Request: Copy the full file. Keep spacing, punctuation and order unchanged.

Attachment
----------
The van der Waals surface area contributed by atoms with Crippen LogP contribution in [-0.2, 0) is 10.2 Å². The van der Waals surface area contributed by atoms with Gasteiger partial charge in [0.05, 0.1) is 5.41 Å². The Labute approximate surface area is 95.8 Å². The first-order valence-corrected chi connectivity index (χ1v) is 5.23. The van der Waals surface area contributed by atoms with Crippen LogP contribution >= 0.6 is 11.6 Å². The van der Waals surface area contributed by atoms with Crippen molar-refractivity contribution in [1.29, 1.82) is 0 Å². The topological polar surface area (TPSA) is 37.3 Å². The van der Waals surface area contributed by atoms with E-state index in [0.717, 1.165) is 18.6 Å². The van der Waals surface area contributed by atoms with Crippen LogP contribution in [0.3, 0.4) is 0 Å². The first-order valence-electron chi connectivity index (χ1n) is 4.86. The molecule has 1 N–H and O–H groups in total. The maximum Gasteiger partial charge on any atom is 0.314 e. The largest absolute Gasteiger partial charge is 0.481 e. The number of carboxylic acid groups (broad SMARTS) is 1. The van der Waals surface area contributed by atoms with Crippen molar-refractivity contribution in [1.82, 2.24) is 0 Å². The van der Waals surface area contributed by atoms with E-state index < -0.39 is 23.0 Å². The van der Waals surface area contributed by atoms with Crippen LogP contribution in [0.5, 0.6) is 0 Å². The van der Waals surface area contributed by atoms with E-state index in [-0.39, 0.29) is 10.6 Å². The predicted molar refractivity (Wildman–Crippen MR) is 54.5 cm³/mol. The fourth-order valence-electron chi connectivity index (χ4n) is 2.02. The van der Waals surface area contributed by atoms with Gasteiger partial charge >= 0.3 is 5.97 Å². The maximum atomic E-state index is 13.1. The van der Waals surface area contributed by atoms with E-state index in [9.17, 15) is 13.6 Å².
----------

The van der Waals surface area contributed by atoms with Crippen LogP contribution in [-0.2, 0) is 10.2 Å². The van der Waals surface area contributed by atoms with Gasteiger partial charge in [0.05, 0.1) is 5.41 Å². The Labute approximate surface area is 95.8 Å². The first-order valence-corrected chi connectivity index (χ1v) is 5.23. The van der Waals surface area contributed by atoms with Crippen LogP contribution >= 0.6 is 11.6 Å². The van der Waals surface area contributed by atoms with Crippen molar-refractivity contribution in [1.29, 1.82) is 0 Å². The topological polar surface area (TPSA) is 37.3 Å². The van der Waals surface area contributed by atoms with E-state index in [0.717, 1.165) is 18.6 Å². The van der Waals surface area contributed by atoms with Crippen LogP contribution in [0.3, 0.4) is 0 Å². The first-order valence-electron chi connectivity index (χ1n) is 4.86. The molecule has 1 N–H and O–H groups in total. The maximum Gasteiger partial charge on any atom is 0.314 e. The largest absolute Gasteiger partial charge is 0.481 e. The number of carboxylic acid groups (broad SMARTS) is 1. The van der Waals surface area contributed by atoms with Crippen molar-refractivity contribution in [1.82, 2.24) is 0 Å². The van der Waals surface area contributed by atoms with E-state index < -0.39 is 23.0 Å². The van der Waals surface area contributed by atoms with Crippen LogP contribution in [0.5, 0.6) is 0 Å². The van der Waals surface area contributed by atoms with E-state index in [-0.39, 0.29) is 10.6 Å². The predicted molar refractivity (Wildman–Crippen MR) is 54.5 cm³/mol. The fourth-order valence-electron chi connectivity index (χ4n) is 2.02. The van der Waals surface area contributed by atoms with Gasteiger partial charge >= 0.3 is 5.97 Å². The maximum atomic E-state index is 13.1. The van der Waals surface area contributed by atoms with E-state index in [9.17, 15) is 13.6 Å².